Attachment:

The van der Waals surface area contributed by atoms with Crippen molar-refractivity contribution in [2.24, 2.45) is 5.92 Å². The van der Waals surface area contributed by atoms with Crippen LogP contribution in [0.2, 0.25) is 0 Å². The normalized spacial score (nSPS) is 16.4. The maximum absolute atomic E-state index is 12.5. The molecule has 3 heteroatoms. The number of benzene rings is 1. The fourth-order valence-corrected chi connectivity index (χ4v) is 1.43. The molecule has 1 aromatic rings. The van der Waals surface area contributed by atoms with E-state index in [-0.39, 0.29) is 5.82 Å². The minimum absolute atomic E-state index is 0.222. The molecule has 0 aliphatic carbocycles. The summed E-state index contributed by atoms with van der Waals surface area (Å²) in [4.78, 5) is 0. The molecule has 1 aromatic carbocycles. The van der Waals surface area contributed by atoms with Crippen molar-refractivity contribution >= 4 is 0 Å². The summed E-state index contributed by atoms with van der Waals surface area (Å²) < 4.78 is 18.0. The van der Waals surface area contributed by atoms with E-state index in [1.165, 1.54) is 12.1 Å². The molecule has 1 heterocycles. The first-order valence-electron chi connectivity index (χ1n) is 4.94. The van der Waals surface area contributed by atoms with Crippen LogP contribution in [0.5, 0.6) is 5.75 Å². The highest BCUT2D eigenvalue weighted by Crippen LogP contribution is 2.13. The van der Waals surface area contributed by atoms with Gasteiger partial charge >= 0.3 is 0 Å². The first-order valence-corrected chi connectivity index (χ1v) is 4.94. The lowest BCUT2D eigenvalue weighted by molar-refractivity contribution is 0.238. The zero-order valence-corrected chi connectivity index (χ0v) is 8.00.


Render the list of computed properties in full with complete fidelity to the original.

The van der Waals surface area contributed by atoms with Crippen molar-refractivity contribution in [2.24, 2.45) is 5.92 Å². The van der Waals surface area contributed by atoms with Crippen LogP contribution in [0.2, 0.25) is 0 Å². The normalized spacial score (nSPS) is 16.4. The maximum absolute atomic E-state index is 12.5. The molecule has 3 heteroatoms. The number of benzene rings is 1. The fourth-order valence-corrected chi connectivity index (χ4v) is 1.43. The molecule has 1 aromatic rings. The van der Waals surface area contributed by atoms with E-state index in [-0.39, 0.29) is 5.82 Å². The minimum absolute atomic E-state index is 0.222. The molecule has 0 aliphatic carbocycles. The summed E-state index contributed by atoms with van der Waals surface area (Å²) in [4.78, 5) is 0. The molecule has 1 aromatic carbocycles. The van der Waals surface area contributed by atoms with Crippen molar-refractivity contribution >= 4 is 0 Å². The summed E-state index contributed by atoms with van der Waals surface area (Å²) < 4.78 is 18.0. The van der Waals surface area contributed by atoms with E-state index in [1.165, 1.54) is 12.1 Å². The molecule has 1 heterocycles. The first-order valence-electron chi connectivity index (χ1n) is 4.94. The van der Waals surface area contributed by atoms with Crippen LogP contribution in [0.5, 0.6) is 5.75 Å². The highest BCUT2D eigenvalue weighted by Crippen LogP contribution is 2.13. The van der Waals surface area contributed by atoms with Gasteiger partial charge >= 0.3 is 0 Å². The first-order valence-corrected chi connectivity index (χ1v) is 4.94. The lowest BCUT2D eigenvalue weighted by molar-refractivity contribution is 0.238. The zero-order valence-corrected chi connectivity index (χ0v) is 8.00.